This summit was different, with multiple events targeting the private sector, and businesspeople roaming the UN compound.
That’s not an accident. When the UN began reviewing MDG progress in 2012, the results in areas such as hunger and sanitation were sobering, according to Olav Kjørven, then a special advisor to the UN Development Programme.
“It is when businesses see SDG success as an opportunity to compete with their peers that private-sector contributions are likely to take off.”
Maha Rafi Atal, University of Cambridge
His team decided that many targets — for example to do with employment, the environment and the delivery of key services — could not be achieved without the private sector.
Yet the MDG process excluded the private sector from planning. The goals launched in 2000, amid aggressive, but unsuccessful, campaigning against the Washington Consensus pro-market economic policies. "Nobody was thinking about the private sector because the private sector had won the debate,” Kjørven explained.
Then, after the financial crisis, people realised that to make progress on energy, food, liveable cities, and job provision, the private sector would have to be brought into this process “from the get-go”, Kjørven told me.
With this in mind, SDG planning proceeded along three tracks: consultations with policy experts, national consultations of citizens’ priorities, and private sector consultation, managed by the UN Global Compact. The process has highlighted two key ways tech companies can make a difference.
First, the priorities survey helped put access to technology on the agenda. Goal 9 on infrastructure development includes a target to “provide universal and affordable access to the internet in least developed countries by 2020”. In an era when global job growth is likely to come from high-tech industries, and where all businesses increasingly require the use of technology, the digital divide between rich and poor countries is a major obstacle to development.
Similarly, Goal 17 on international partnerships emphasises technology as a key area where rich countries can transfer expertise to poor ones. This is an opportunity for technology companies that can distribute phones and tablets, install telecommunications infrastructure at low cost and help other industries use technology to thrive in the global South.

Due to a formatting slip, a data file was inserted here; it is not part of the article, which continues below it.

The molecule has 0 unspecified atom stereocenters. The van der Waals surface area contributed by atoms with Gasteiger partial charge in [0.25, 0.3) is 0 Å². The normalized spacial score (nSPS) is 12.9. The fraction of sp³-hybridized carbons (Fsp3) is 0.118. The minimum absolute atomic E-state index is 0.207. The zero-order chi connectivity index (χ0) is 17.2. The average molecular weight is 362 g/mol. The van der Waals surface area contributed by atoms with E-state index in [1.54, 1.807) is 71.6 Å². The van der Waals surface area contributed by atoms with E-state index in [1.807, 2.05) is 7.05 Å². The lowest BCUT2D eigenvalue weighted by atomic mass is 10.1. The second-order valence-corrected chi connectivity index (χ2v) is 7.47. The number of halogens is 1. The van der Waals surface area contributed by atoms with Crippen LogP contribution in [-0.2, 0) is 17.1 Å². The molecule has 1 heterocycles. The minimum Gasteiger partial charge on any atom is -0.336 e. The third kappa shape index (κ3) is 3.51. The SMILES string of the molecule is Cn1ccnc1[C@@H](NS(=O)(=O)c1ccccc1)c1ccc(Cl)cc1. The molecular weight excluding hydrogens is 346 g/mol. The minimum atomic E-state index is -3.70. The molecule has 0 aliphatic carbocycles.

Second, data companies have helped develop tools to monitor SDG progress. These include telecoms firms BT and Verizon, which support UN initiative the Sustainable Development Solutions Network, an online platform where development practitioners, governments and businesses can share practices and progress related to the SDGs. Also crucial are data consultancies such as GRI and AccountAbility, which produce corporate sustainability reports for investors and publish their measurement standards so companies can use them in their own reporting. At the New York summit, Michael Meehan, CEO of GRI, said the market and fears over reputation spur firms to operate more sustainably. Establishing widespread standards for measuring and reporting on corporate sustainability initiatives can enable the development community to track and compare firms, and their progress on helping achieve SDG targets.
It is when businesses see SDG success as an opportunity to compete with their peers that private-sector contributions are likely to take off.
Maha Rafi Atal is a PhD candidate at the University of Cambridge, United Kingdom, where she is researching the political effects of multinational firms acting as public service providers in the developing world. She was previously a journalist, including at Forbes, where she covered the intersection of business, development and international affairs. You can contact her on [email protected] or follow her on Twitter: @MahaRafiAtal